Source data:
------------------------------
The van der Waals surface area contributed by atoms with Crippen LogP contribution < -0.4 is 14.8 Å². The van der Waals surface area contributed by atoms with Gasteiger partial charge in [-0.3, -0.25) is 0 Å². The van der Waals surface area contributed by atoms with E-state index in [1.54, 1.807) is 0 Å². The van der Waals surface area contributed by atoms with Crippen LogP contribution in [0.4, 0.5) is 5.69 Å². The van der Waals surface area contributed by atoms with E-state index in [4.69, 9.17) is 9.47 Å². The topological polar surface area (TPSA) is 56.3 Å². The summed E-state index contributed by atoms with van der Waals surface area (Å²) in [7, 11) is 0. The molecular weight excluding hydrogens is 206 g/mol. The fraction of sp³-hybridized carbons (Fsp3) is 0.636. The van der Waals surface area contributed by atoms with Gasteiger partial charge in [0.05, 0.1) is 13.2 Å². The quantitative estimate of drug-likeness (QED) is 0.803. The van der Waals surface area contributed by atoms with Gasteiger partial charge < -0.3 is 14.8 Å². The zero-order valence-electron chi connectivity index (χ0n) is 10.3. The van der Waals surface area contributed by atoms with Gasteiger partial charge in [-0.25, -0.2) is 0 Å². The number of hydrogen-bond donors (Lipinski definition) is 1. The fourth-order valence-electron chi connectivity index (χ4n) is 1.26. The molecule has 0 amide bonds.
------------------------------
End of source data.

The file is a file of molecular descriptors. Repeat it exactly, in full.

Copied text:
The van der Waals surface area contributed by atoms with Crippen LogP contribution < -0.4 is 14.8 Å². The van der Waals surface area contributed by atoms with Gasteiger partial charge in [-0.3, -0.25) is 0 Å². The van der Waals surface area contributed by atoms with E-state index in [1.54, 1.807) is 0 Å². The van der Waals surface area contributed by atoms with Crippen LogP contribution in [0.4, 0.5) is 5.69 Å². The van der Waals surface area contributed by atoms with E-state index in [4.69, 9.17) is 9.47 Å². The topological polar surface area (TPSA) is 56.3 Å². The summed E-state index contributed by atoms with van der Waals surface area (Å²) in [7, 11) is 0. The molecular weight excluding hydrogens is 206 g/mol. The fraction of sp³-hybridized carbons (Fsp3) is 0.636. The van der Waals surface area contributed by atoms with Gasteiger partial charge in [0.05, 0.1) is 13.2 Å². The quantitative estimate of drug-likeness (QED) is 0.803. The van der Waals surface area contributed by atoms with Gasteiger partial charge < -0.3 is 14.8 Å². The zero-order valence-electron chi connectivity index (χ0n) is 10.3. The van der Waals surface area contributed by atoms with Gasteiger partial charge in [-0.25, -0.2) is 0 Å². The number of hydrogen-bond donors (Lipinski definition) is 1. The fourth-order valence-electron chi connectivity index (χ4n) is 1.26. The molecule has 0 amide bonds.